Tonight the Streets Are Ours / Page 15

Page 15


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That pillow was bullshit. Her mother did not know the first thing about being responsible for her rose.

Arden carried Roman up to his room and laid him down on his bed, something that he never ever would have let her do if he were awake, but as it was, he just drooled a little on her shoulder.

Arden felt a pang of guilt for going to Matt Washington’s house; she should have known Roman never would have gotten his act together to put himself to bed. There was no way he had brushed his teeth tonight before passing out. She wasn’t going to wake him up to make him do it now, and if her family continued on like this, Roman was probably going to contract gum disease before he made it out of middle school.

Arden left Roman’s door open because, even though he was eleven, he still freaked out if he woke up and the door was closed and the room was too dark. Then she went to her own room and curled up on her bed. She’d left a pile of rejected Matt Washington party outfits on top of her comforter, and now she kicked them to the floor. She’d eventually settled on her tightest, most revealing top and jeans, but all that had really accomplished was making her unnecessarily cold when she stood out on the patio with Ellzey.

She narrowed her eyes across the room at her Arden Doll, who lived in a glass case on the wall. Since her mother had seen the way Arden treated Tabitha, she’d built this case for the Arden Doll to protect her. “You’re going to want to show your doll to your children and your grandchildren,” Arden’s mother had said. “You’re not going to want her to be filthy and falling apart.”

Arden’s mother was correct, but on this particular night, Arden didn’t feel like being watched over by some pristine doll.

Arden is recklessly loyal.

It was a description she’d thought about a million times since it had been handed down by the Just Like Me Dolls Company. In school earlier this year, she had learned about a pivotal historical event called “the blank check.” This was in 1914, and the heir to the throne of the Austro-Hungarian Empire had just been assassinated in Serbia. Obviously the Austro-Hungarian government was furious at the Serbs because, hello, they had murdered the emperor-to-be.

Then Germany showed up on the scene. The German emperor wrote a letter promising Austria-Hungary his nation’s faithful support in whatever Austria-Hungary decided to do to punish Serbia. That promise of blind support, no matter what—that’s what historians called “the blank check.”

When Arden read this in her history textbook, she felt breathless. She thought it was the most romantic thing she’d ever heard, this hundred-year-old political letter from the German chancellor to the Austro-Hungarian ambassador. Because in that moment, she realized that was exactly what she had done for Lindsey, for Chris, for Roman—she had written them each a blank check, a silent promise to stand by them through good times and bad, whether she agreed with their actions or not, to give them whatever help they needed, even though none of them could know yet what help that might be.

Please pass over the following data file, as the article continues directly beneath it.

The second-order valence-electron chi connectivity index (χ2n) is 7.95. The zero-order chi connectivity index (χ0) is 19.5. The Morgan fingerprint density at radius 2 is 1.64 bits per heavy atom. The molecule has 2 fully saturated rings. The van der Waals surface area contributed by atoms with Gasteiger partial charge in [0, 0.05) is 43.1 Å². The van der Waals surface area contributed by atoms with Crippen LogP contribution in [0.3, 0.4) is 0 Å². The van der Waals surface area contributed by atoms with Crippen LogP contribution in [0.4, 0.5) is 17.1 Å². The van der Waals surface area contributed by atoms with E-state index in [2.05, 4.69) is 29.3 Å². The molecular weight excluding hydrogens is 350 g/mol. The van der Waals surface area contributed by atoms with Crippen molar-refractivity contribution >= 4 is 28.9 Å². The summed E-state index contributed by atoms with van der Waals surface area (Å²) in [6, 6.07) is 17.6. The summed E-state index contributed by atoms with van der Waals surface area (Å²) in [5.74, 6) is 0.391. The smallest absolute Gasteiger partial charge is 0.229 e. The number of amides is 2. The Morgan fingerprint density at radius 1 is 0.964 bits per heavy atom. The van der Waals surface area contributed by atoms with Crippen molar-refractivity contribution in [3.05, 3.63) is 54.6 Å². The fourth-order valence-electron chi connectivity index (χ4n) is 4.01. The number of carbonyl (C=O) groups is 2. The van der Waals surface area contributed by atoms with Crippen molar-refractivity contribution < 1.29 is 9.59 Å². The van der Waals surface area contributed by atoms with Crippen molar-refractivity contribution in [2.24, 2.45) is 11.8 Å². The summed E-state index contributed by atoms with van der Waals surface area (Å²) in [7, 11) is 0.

The first blank check, by the way? The original one, the letter that Germany wrote to Austria-Hungary? They honored that to a T. This decision ultimately led to World War I, which completely decimated the German economy and populace. Maybe not the smartest move the German government ever made. Maybe if they’d known what it would someday come to, they wouldn’t have signed the blank check in the first place. But that’s the thing: when you swear to take somebody’s side no matter what, sometimes you have to go to war for them.

Now, Arden pulled her quilt around her and got up and walked to her desk, where she wouldn’t be under such direct scrutiny from her Arden Doll. She pulled up an Internet window and, still thinking about her reckless loyalty, she typed in her question for the universe. It was a really straightforward question, and Arden thought she was a pretty smart girl, so it seemed absurd that she couldn’t just figure out the answer.

Why doesn’t anybody love me as much as I love them?

She didn’t expect the Internet to have a particularly wise answer to her question. At best there might be a humorous video clip on the subject. Like anyone else, Arden sometimes went to the Internet for answers—like how to get a chocolate stain out of white pants, or how many countries there are in Latin America—but usually she went to the Internet to reassure herself that there was a whole world of people out there, living their lives just as she was living hers. Sometimes they had experiences like her own, and sometimes they had experiences that seemed completely bizarre, but either way, their mere existence made Arden feel less alone. No matter what time of day or night you go online, there are always countless other people there, too, announcing the recipes they’re cooking and the sights they’re seeing and the songs they’re recording. She’d discussed this with Lindsey before, and it made Lindsey frantic that all these things were going on and she couldn’t keep up with them all. But Arden found it comforting.


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